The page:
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Description: A gorgeously lighted photo, taken by Dallas Kilponen, of Nicola Scott, at a light box, drawing Secret Six, in her home in Potts Point.


 Nicola Scott’s interview.


 Best quotes in the article? These: 


 “…NICOLA SCOTT knows how to do sexy. The Sydney artist, one of the rising stars of American superhero comics, came to prominence for her work on Birds Of Prey, a popular DC Comic about a mostly female team of superheroes. “Pretty hot chicks,” she laughs, proudly.

In less enlightened times, when comics were blamed for practically every perceived problem of youth, Scott could well have been accused of drawing idealised women to fulfil adolescent male fantasies.

"I think that’s how a lot of them are created and designed," she says. "And I do stylise my characters. I do make my superhero characters, female or male, tall. I give them longer legs. I give them longer necks. On purpose, we’ve made them sexy."

The world of superheroes, she believes, is a mostly innocent place - and that’s as it should be. “Superman shouldn’t be sexy. If he’s been drawn sexy, he’s been drawn wrong. Batman can be a little sexy, but you don’t want to put him in high-cut pants. Nightwing [formerly Robin] is allowed to be sexy because he’s younger and he’s single and he’s not one of the Trinity.”

…By “the Trinity”, she means Superman, Batman and Wonder Woman, who have been DC’s three flagship characters for over 60 years. And Wonder Woman?

"Well here’s the thing," says Scott. "She’s allowed to be sexy because she’s a woman in a bikini, and there are a lot of male readers; but I don’t think Wonder Woman is meant to be sexy. She’s beautiful and has a flesh-baring outfit, but I don’t think she should stand like she’s sexy."

Wonder Woman is Scott’s favourite superhero, the one who led her into comics. A handful of Australian artists have broken into this very competitive business, but Scott, 37, is probably the most successful so far.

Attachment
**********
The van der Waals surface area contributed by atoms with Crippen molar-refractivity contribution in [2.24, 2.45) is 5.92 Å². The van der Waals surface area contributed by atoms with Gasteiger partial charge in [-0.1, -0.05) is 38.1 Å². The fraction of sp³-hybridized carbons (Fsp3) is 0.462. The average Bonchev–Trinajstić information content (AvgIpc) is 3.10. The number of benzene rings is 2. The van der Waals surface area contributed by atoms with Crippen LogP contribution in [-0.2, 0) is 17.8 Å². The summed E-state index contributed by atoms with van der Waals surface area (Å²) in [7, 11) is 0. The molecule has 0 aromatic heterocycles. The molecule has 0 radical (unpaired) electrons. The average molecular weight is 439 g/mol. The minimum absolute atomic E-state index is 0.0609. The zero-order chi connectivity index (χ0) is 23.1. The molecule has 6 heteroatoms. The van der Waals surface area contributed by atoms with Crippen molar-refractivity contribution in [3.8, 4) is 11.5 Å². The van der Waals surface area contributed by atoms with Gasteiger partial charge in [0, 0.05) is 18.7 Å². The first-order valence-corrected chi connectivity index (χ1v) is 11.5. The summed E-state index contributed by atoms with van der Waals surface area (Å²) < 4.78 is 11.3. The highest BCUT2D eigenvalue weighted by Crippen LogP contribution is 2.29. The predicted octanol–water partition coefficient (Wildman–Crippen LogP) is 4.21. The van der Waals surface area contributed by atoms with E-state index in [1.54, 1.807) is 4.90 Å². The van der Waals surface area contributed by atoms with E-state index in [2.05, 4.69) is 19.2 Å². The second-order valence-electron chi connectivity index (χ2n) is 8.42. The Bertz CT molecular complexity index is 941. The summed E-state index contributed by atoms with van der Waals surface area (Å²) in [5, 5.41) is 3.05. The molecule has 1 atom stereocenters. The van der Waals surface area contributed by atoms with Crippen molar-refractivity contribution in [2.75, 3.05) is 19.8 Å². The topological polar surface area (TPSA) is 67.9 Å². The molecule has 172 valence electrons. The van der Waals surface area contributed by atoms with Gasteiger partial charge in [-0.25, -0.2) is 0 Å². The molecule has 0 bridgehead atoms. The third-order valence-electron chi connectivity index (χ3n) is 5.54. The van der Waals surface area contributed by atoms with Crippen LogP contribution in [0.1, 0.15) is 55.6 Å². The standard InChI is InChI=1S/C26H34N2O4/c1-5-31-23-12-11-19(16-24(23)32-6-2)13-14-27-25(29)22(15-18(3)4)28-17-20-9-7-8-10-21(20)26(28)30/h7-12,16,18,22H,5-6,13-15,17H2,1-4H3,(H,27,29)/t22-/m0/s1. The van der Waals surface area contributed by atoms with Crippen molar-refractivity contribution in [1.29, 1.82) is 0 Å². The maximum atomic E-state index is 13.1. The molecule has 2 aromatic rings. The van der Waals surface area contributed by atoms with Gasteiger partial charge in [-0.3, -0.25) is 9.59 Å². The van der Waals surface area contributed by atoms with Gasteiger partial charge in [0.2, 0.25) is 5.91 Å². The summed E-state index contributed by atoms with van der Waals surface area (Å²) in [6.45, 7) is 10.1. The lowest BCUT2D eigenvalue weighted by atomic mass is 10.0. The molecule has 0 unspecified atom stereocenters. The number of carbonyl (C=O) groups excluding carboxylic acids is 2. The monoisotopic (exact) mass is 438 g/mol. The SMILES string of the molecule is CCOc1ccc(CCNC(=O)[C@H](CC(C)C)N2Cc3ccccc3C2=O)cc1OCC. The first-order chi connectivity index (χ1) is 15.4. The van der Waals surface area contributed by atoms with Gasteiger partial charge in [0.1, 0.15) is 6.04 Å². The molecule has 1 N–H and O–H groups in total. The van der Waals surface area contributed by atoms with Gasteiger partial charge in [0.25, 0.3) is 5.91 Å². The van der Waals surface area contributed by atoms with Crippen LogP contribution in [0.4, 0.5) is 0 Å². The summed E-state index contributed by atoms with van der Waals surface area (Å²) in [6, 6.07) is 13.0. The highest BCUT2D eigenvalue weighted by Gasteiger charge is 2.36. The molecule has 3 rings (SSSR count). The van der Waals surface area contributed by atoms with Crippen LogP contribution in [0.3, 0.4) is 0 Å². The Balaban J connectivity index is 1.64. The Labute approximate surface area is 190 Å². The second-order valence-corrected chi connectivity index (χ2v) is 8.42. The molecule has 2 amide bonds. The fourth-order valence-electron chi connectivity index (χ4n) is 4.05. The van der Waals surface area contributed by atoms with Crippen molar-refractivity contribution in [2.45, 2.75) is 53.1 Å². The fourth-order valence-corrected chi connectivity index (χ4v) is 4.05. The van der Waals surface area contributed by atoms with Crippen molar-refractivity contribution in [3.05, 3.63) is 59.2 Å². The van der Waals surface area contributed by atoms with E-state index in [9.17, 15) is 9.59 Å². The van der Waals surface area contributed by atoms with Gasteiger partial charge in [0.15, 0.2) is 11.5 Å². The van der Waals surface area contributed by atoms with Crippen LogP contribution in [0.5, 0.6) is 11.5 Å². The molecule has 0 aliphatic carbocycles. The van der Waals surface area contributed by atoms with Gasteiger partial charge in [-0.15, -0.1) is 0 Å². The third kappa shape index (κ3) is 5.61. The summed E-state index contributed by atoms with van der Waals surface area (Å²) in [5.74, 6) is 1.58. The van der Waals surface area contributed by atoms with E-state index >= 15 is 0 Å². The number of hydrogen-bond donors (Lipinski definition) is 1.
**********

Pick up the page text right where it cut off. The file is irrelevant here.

…She is not what you might expect. As a child she was never a fan of comics. Her love of superheroes stemmed from television, especially the 1970s Wonder Woman television series starring Lynda Carter.

"It was this hot chick in a great outfit, throwing people around, and I just thought that was awesome," she says…"

Description: A gorgeously lighted photo, taken by Dallas Kilponen, of Nicola Scott, at a light box, drawing Secret Six, in her home in Potts Point.

Nicola Scott’s interview.

Best quotes in the article? These:

“…NICOLA SCOTT knows how to do sexy. The Sydney artist, one of the rising stars of American superhero comics, came to prominence for her work on Birds Of Prey, a popular DC Comic about a mostly female team of superheroes. “Pretty hot chicks,” she laughs, proudly.

In less enlightened times, when comics were blamed for practically every perceived problem of youth, Scott could well have been accused of drawing idealised women to fulfil adolescent male fantasies.

"I think that’s how a lot of them are created and designed," she says. "And I do stylise my characters. I do make my superhero characters, female or male, tall. I give them longer legs. I give them longer necks. On purpose, we’ve made them sexy."

The world of superheroes, she believes, is a mostly innocent place - and that’s as it should be. “Superman shouldn’t be sexy. If he’s been drawn sexy, he’s been drawn wrong. Batman can be a little sexy, but you don’t want to put him in high-cut pants. Nightwing [formerly Robin] is allowed to be sexy because he’s younger and he’s single and he’s not one of the Trinity.”

…By “the Trinity”, she means Superman, Batman and Wonder Woman, who have been DC’s three flagship characters for over 60 years. And Wonder Woman?

"Well here’s the thing," says Scott. "She’s allowed to be sexy because she’s a woman in a bikini, and there are a lot of male readers; but I don’t think Wonder Woman is meant to be sexy. She’s beautiful and has a flesh-baring outfit, but I don’t think she should stand like she’s sexy."

Wonder Woman is Scott’s favourite superhero, the one who led her into comics. A handful of Australian artists have broken into this very competitive business, but Scott, 37, is probably the most successful so far.

…She is not what you might expect. As a child she was never a fan of comics. Her love of superheroes stemmed from television, especially the 1970s Wonder Woman television series starring Lynda Carter.

"It was this hot chick in a great outfit, throwing people around, and I just thought that was awesome," she says…"

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